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        Special issue on chipless technologies
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        Special issue on chipless technologies
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The “chipless” concept appeared during the 1940s and immediately pushed two relevant applications. The most well-known is identification friend or foe (IFF) and the second is a piece of spying history: the wireless microphone developed by L. Theremin and used as a spying device for many years. Nowadays, the chipless technology is increasingly developed because it exhibits huge advantages in terms of cost, reliability, and robustness. In addition, chipless devices are essentially passive and battery-less, and therefore, are very relevant to a large variety of applications in several domains, among them traceability, identification, labeling, transportation, ticketing, banknotes, sensing, and ultimately, Internet Of Things (IoT). Despite these unique features, the chipless technology is still in its infancy and much research and synergies from technology developers, venture capitalists, and end-users are needed to turn chipless devices into real products for everyday life as was done for optical barcodes during 1970s–90s.

This special issue covers some of the unique progresses made in the chipless technology in the most recent years. The aim is to report new concepts and evolutions in the chipless radio-frequency identification (RFID) and sensor technologies. The special issue is organized in two themes: the first two papers report new information coding theories for chipless technology, and the last two papers focus on sensing capability of chipless devices.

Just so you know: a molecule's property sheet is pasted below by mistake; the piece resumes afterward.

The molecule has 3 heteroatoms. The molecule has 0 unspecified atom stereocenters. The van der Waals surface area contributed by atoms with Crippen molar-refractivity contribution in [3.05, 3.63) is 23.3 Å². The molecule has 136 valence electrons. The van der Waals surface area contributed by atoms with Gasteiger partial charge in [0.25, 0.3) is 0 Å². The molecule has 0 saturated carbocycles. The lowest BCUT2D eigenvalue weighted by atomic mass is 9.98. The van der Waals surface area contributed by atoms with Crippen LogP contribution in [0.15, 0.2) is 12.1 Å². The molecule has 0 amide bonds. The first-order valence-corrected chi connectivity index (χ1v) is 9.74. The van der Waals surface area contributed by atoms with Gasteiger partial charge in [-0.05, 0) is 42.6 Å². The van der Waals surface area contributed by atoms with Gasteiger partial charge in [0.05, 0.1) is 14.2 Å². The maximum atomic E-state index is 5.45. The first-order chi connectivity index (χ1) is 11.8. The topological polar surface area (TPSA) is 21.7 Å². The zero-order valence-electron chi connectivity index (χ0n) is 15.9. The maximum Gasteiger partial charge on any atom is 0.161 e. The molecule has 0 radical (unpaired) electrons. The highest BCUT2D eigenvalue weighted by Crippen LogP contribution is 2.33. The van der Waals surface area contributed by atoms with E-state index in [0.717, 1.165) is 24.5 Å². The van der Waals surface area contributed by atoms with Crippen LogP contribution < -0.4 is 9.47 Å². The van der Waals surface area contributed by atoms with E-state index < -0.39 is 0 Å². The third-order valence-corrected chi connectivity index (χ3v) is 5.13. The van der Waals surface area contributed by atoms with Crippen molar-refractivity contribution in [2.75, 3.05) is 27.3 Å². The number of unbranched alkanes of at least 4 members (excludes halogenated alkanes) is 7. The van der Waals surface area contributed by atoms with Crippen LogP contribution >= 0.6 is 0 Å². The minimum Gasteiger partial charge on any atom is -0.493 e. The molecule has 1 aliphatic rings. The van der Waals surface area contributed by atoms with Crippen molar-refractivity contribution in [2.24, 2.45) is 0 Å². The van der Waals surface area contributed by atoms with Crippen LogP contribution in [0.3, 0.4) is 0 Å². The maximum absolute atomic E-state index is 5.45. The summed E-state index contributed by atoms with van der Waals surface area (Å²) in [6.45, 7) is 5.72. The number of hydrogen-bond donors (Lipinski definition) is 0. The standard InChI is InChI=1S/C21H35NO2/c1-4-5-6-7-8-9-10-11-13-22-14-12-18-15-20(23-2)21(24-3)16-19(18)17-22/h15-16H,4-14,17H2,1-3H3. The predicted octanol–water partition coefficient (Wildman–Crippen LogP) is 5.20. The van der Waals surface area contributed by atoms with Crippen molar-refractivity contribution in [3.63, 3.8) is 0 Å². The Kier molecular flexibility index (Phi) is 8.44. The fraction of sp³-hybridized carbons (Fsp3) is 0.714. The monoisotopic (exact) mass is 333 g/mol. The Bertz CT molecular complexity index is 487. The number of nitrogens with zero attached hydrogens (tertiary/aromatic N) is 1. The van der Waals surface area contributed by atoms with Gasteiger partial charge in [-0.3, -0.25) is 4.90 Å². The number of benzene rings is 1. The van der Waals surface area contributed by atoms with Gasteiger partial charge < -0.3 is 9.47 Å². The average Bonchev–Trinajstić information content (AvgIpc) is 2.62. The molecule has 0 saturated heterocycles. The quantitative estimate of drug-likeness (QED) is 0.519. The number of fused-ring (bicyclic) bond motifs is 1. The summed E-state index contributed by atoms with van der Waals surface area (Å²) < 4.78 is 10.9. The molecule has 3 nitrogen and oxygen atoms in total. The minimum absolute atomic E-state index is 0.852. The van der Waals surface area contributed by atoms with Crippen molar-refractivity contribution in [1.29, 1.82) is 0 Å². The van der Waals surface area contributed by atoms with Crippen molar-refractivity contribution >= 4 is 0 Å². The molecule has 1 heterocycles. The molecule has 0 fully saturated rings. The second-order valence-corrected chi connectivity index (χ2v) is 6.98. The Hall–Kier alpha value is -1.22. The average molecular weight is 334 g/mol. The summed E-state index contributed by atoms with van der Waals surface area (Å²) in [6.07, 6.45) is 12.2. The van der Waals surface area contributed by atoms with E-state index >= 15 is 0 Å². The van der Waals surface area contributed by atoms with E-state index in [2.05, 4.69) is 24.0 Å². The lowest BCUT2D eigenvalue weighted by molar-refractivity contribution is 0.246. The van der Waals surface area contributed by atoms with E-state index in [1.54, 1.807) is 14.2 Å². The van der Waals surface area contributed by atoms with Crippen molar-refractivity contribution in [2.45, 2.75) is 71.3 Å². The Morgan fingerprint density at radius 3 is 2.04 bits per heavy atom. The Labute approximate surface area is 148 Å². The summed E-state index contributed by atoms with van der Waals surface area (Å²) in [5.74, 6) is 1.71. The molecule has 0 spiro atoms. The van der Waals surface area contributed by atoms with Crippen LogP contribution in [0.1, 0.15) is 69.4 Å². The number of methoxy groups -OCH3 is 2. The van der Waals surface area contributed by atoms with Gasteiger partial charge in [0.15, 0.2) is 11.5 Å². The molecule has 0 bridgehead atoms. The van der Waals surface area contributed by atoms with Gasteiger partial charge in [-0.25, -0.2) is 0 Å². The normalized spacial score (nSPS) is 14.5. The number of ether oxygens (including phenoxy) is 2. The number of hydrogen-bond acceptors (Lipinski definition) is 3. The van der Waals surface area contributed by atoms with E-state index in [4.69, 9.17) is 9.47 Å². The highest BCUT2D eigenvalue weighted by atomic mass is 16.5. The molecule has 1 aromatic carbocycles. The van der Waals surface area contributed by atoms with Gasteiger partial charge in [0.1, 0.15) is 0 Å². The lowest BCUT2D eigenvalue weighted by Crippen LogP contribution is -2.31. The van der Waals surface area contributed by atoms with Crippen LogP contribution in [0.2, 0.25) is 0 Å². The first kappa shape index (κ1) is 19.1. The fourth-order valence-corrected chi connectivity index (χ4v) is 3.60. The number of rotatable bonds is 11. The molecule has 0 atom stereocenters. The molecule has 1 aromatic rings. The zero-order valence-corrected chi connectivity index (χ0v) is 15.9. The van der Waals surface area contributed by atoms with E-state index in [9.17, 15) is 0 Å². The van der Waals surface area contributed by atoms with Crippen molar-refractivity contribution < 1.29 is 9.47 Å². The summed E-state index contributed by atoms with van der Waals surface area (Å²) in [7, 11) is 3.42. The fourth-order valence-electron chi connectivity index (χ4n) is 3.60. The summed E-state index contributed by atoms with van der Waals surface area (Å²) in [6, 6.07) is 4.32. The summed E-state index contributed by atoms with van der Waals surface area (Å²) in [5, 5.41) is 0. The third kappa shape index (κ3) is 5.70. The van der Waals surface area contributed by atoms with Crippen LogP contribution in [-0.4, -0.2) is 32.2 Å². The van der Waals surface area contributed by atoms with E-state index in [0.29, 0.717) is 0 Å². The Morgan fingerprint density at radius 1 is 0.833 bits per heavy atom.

The first paper introduces an electromagnetic (EM) barcode imaging technique at 60 GHz band. Two fully printed chipless RFID tags are reported. Synthetic aperture radar (SAR) approach is applied to construct the EM image at 60 GHz so that the tag's data content can be read. The achieved data encoding capacity is 2 bits/cm2, which suggests huge potentials for low-cost item tagging in commercial settings.

The second paper reports the EM signature of alphabets to be considered as RF Elementary Particle (REP) to form the code of a chipless RFID tag. Both Latin and Arabic standard fonts are considered. It is demonstrated that combining different polarizations allow identification of letters without ambiguity. Differences between Arabic and Latin alphabets are discussed and the case of Arabic letter with punctuation is considered in more detail.

The third paper reports a chipless RFID crack sensor for electronic sealing applications. The work is based on the harmonic radar principle. A Schottky diode integrated into the tag performs frequency multiplication. The characterizing blocks of the sensor are fabricated on cellulose substrate (i.e. regular photographic paper) being compliant with low cost and green technologies. Read-ranges beyond a meter are demonstrated.

The fourth paper reviews time domain reflectrometry (TDR) chipless RFID tags and sensors. The paper reports the chipless tags which use both TDR concepts for data encoding and ultra-wideband-impulse radio as a time-domain measurement technique. The last section of the paper reports time-domain reading and a brief comparison with other methods in the field of the most advanced technology developments in the chipless RFID technology.